It started off easy, but it was about to get much harder.

I jumped on the assault airbike and got my first twenty calories done. I held a fast (ish) pace, which took about a minute.

Next up was Ella. She had fifteen calories to do, which also took about a minute. Whilst one of us worked, the other rested. So, we both worked for roughly a minute, followed by a minute of rest.

Before we started, I wrote ‘500 calories’ on the chalkboard. Next to it, I also put ‘1000 calories?’. We had to hit at least 500 total calories to complete the workout – 1000 calories as a stretch goal.

I was anxious before we started. But, I figured I can do most things for a minute. I mean, it’s just a minute – followed by a minute’s rest. It’s going to take a while, but it won’t be that hard.

My 20 calories slowly got harder and harder. They went from easy, and not thinking too much about them – to actually needing to have a strategy for them. Jump on, and push hard for a few seconds to start with (gets the revolutions per minute up quickly). Hold the first 10 calories at a set pace. Then, another short burst for a few calories, followed by seeing the rest of the calories out at the set pace. Towards the end of the workout, I had to put my head down for the last few calories, giving it my last effort to complete them. VERY different to the first set.

It was the same for my rest periods. They started off with me standing around and slowly getting my breath back. I quickly had to come up with a strategy to recover and get my head in the right place for my next go on the bike. 15 secs of leaning against the wall, letting my breath come down. A quick sip of water, and then 30 secs of walking around. Then, about 15 secs of getting my mind ready for another minute.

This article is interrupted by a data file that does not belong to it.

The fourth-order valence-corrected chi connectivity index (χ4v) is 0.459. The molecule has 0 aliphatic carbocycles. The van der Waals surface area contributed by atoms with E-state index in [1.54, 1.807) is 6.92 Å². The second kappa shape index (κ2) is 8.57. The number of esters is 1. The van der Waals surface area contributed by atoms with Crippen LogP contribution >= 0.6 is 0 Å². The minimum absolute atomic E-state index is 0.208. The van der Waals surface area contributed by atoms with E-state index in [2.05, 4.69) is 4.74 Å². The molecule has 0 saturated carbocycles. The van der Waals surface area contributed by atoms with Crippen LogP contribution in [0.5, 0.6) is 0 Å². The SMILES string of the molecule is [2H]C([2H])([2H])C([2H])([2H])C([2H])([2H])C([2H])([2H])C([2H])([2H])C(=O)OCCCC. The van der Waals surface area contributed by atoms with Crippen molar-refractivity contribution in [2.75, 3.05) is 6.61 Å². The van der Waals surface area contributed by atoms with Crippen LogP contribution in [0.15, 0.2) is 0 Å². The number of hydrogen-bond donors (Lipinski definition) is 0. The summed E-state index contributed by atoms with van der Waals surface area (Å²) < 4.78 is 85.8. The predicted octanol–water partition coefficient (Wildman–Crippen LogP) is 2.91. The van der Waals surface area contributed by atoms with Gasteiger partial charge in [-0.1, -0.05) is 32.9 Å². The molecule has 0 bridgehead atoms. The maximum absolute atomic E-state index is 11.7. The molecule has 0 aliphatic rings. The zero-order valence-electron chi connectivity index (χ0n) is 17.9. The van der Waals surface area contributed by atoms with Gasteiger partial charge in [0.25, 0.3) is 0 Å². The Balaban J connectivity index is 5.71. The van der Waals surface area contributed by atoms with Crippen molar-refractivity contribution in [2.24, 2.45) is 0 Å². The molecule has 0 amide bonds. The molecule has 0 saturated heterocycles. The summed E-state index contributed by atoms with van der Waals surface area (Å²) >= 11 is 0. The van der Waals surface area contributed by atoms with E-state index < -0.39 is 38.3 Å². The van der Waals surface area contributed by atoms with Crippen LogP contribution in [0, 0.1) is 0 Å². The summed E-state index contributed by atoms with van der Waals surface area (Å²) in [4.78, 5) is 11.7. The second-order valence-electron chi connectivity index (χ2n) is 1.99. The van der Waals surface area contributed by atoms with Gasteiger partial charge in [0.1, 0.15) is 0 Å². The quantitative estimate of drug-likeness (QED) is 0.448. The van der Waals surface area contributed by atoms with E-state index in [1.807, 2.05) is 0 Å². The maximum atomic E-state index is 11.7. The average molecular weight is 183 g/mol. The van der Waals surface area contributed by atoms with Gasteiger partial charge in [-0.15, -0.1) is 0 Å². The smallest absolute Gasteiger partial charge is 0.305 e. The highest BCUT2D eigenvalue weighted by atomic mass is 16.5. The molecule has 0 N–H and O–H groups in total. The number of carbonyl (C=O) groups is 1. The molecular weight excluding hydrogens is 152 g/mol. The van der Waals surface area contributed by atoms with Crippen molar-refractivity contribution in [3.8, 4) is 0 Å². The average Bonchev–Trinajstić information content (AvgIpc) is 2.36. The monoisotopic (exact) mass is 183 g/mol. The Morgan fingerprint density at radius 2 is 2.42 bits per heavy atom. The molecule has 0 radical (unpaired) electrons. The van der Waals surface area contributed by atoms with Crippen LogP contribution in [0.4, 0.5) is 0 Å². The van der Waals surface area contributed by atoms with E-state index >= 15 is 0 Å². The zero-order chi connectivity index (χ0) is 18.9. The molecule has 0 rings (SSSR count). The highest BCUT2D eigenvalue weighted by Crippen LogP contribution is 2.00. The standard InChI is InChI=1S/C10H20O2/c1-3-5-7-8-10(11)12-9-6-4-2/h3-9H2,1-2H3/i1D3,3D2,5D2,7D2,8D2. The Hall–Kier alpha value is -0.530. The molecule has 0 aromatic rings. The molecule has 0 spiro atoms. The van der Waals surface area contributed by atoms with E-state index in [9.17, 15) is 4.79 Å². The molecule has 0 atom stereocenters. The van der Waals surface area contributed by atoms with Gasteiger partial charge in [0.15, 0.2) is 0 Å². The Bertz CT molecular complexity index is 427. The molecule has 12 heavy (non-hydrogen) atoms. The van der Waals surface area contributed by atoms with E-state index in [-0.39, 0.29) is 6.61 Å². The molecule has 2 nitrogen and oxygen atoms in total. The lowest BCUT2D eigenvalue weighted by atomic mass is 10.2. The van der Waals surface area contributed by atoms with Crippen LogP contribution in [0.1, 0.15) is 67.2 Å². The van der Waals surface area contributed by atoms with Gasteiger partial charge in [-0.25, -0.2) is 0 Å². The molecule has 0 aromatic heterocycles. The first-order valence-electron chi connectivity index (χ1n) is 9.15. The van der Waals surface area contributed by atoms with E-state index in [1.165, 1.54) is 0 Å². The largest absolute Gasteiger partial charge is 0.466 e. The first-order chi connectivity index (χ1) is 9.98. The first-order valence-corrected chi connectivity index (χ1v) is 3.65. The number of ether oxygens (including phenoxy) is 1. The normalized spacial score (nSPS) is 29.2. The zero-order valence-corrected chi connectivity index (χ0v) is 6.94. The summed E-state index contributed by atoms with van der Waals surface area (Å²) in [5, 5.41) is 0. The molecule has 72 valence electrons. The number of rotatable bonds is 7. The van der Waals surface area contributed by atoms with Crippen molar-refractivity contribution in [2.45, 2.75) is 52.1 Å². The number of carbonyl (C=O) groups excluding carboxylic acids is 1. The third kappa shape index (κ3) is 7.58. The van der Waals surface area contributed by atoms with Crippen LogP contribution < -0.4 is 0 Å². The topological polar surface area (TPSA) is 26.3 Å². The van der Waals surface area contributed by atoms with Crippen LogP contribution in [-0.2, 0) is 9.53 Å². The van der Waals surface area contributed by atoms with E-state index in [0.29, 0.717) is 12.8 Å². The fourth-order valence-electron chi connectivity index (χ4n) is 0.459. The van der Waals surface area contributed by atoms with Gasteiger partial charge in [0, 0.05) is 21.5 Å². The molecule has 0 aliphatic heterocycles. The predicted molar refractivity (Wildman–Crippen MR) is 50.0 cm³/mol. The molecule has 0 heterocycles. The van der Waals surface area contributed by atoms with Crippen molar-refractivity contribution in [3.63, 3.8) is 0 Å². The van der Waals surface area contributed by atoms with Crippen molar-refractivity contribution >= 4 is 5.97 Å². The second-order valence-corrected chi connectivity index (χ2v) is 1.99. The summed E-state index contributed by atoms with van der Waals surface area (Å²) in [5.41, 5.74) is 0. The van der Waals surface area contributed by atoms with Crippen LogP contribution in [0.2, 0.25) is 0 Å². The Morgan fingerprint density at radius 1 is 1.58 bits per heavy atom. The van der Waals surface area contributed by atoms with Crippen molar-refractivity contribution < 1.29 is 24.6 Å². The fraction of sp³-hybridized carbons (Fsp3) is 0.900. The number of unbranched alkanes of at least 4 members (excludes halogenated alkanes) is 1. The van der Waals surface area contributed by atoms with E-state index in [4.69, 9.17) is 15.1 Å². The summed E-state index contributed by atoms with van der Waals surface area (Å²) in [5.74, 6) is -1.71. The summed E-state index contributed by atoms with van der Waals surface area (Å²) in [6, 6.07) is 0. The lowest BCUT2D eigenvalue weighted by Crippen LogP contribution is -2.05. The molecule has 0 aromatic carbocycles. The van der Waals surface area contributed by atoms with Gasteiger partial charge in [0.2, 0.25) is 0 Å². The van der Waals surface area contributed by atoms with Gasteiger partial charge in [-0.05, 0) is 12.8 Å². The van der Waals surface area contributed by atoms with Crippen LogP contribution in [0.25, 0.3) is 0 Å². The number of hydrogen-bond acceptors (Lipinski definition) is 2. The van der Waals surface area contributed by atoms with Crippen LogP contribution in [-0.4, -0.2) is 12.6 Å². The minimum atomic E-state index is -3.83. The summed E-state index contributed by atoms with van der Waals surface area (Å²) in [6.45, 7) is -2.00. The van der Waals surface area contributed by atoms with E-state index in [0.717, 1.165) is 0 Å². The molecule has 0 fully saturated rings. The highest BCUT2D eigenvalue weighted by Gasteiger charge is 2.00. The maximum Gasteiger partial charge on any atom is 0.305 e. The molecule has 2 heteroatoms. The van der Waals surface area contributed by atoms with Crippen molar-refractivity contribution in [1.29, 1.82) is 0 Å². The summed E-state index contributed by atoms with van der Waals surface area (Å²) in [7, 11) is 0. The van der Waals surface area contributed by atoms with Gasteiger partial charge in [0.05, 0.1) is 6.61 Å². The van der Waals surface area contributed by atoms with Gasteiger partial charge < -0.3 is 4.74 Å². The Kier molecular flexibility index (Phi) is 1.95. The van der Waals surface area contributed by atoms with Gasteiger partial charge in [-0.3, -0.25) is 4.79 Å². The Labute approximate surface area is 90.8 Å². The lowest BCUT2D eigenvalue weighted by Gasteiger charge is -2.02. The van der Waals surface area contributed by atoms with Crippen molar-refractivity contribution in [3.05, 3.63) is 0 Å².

We hit 1,000 calories in 73 mins, 21 seconds. It’s one of the hardest workouts I’ve done – second only to a 2K row.

I tried to convince myself it was OK to stop when we hit 500 calories. I did that about twenty more times on the path to finally hitting 1,000 calories. Each time the thought popped into my head, I reminded myself of how great I would feel when finished.

And that’s exactly what happened. I felt really good about myself immediately after finishing. It lasted for the rest of the day. I did something hard, which by the way – I tried to talk myself out of a lot of times. I was as proud of my mental toughness, as I was the physical accomplishment. I proved I could push through something very hard and finish it.

Here’s some proof that it was quite hard 🙂

I go through some of the same process at work. I’m often involved in things that are ambitious and hard. I help teams and people change direction, and do things differently. It takes a lot of convincing, and over-communicating key messages. Plenty of difficult conversations. It’s super fast paced. And it takes an enormous effort to build momentum, after which holding onto it can be fragile and difficult.

Why do I bother doing it? I could find easier work. Money hasn’t been a key motivating driver for quite a while.

I do it for much the same reasons as why I pushed through the air bike workout. It’s rewarding to do difficult things.

It might feel like a slog at times when you’re in it. But, that’s often the path you have to go through to achieve something meaningful. That’s where the growth and learning happens. That’s where you continue to build mental toughness, confidence and resilience. And that’s how you get results you’re proud of.

So, the question is – how often are you doing physically and mentally hard things that make you feel uncomfortable? Is it enough?


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